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Hiking with History on Kodiak Island

Experiencing nature and wildlife are two of the highlights of an Alaska cruise. While water tours are fun for exploring glaciers or whale watching, Alan and I enjoy hiking during a cruise to Alaska.

Is Kodiak on your next Alaska cruise itinerary?  Don’t miss hiking Kodiak Island on a shore excursion at Fort Abercrombie State Historic Park. This nature hike is a boomer travel adventure that will satisfy any active traveler. Photographers, nature lovers and history fans will enjoy it too.

On Kodiak Island, a trail winds through the green forest at Fort Abercrombie State Historical Park.

The start of the Fort Abercrombie State Historical Park nature walk on Kodiak Island.

Hiking Kodiak Island on an Alaska shore excursion

Don’t let the nature hike wording fool you. A Kodiak Island hike at Abercrombie State Park is a satisfying experience that’s easy enough for most boomer travelers. I once saw an 80-year-old woman attempt it in dress flats (not recommended but she made it).

The 182-acre state park includes numerous trails as well as historical sites to explore. You’ll hike on ridge lines with dramatic viewpoints before descending toward rocky beaches that overlook the North Pacific Ocean.

Moss tumbles over the roof of a barracks on Kodiak Island.

Vegetation spills over a barracks roof as nature reclaims Fort Abercrombie.

Vegetation-covered WWII relics add interest to the hike, plus a certain amount of spookiness. A National Historic Landmark, Fort Abercrombie State Historical Park includes remnants of barracks, bunkers and the ruins of a coastal defense installation.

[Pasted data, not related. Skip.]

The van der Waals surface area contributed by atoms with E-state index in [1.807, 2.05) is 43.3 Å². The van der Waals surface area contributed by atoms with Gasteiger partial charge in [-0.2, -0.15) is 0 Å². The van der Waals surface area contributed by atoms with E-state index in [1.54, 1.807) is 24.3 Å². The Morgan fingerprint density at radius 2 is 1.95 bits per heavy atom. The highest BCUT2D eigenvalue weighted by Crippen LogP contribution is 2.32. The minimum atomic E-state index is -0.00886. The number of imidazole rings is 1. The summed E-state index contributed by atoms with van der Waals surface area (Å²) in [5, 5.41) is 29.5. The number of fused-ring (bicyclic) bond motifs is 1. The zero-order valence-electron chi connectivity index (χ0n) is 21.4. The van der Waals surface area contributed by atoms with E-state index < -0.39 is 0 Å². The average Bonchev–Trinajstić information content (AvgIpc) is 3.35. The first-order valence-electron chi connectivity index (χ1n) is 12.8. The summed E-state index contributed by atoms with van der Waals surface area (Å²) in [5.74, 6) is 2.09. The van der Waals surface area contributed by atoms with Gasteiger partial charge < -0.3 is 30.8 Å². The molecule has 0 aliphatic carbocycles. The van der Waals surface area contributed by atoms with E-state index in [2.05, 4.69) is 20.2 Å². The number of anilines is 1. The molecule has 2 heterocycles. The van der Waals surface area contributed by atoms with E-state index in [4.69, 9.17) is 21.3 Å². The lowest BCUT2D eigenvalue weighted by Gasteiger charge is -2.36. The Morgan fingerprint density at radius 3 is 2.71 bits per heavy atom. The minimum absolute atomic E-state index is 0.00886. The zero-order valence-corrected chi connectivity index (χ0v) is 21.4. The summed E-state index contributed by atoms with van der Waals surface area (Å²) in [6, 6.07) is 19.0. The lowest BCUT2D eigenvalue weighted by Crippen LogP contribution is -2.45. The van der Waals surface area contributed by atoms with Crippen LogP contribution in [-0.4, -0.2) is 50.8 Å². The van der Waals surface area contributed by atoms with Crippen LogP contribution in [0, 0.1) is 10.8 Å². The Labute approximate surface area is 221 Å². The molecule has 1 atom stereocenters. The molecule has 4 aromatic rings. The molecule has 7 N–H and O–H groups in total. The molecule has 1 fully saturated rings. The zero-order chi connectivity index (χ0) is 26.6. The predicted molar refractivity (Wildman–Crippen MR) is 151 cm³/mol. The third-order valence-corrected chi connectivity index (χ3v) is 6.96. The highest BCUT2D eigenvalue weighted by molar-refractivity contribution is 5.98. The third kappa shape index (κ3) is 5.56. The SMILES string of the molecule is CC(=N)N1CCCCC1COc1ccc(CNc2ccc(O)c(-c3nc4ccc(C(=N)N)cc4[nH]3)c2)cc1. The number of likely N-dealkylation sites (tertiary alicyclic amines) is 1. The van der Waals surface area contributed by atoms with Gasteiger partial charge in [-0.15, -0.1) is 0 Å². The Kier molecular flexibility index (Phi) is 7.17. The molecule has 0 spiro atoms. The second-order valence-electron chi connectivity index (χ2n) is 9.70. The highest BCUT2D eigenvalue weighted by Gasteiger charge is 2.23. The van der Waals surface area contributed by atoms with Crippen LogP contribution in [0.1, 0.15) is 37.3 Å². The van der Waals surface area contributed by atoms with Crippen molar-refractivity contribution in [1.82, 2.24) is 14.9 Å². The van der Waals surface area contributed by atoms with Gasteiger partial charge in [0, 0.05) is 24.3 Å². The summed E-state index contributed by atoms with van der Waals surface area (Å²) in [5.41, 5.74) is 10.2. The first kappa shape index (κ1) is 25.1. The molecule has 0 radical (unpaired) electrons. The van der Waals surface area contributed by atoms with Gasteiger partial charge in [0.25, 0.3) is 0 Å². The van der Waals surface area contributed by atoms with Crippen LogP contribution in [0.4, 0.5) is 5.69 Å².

Run by volunteers, The Kodiak Military History Museum is worth a visit if its open. The small museum displays original artifacts from WWII that will make you feel as if you’ve stepped back in time.

Alan and I have hiked in Abercrombie State Historical Park both times that we cruised to Kodiak Island. Yes, we think it’s worth a repeat.

A late spring hike in Abercrombie State Historical Park

Yellow wildflowers edge a rugged beach on Kodiak Island.

A rugged beach view along the trail.

Our latest hiking experience happened when Seabourn Sojourn called on Kodiak, Alaska, during a spring cruise from Hong Kong to Vancouver. Reaching our first port after seven days crossing the Pacific, Alan and I were more than ready to put feet on the ground.

The forest reclaims a WWII building at Fort Abercrombie State Historical Park.

More buildings left over from WWII

The Seabourn shore excursion included transportation to the park via school bus and the services of a guide, who provided commentary during the ride. She also gave expert interpretation during the hike.

We lucked out with sunny, early June weather and a very knowledgeable guide. As the small group of hikers walked through the barracks area of the park, the guide shared stories of what it was like to be stationed on Kodiak Island, an isolated island off the coast of Alaska with very little services at that time.

After the bombing at Pearl Harbor, citizens and troops lived on high alert, believing that a Japanese attack was imminent. Eventually the military numbers reached 11,000, quite the population jolt to tiny Kodiak.

A painted rock hidden on the trail at Kodiak Island.

You’ll find rocks painted by local school children hidden along the path.

Trail highlights included the gun installations at Miller Point and a wild-looking beach near Lake Gertrude. And on this trip, we were introduced to a wildflower trail that showed great promise for color come late June or early July for all you summer cruisers to Alaska.

Hiking Kodiak Island Alaska in the fall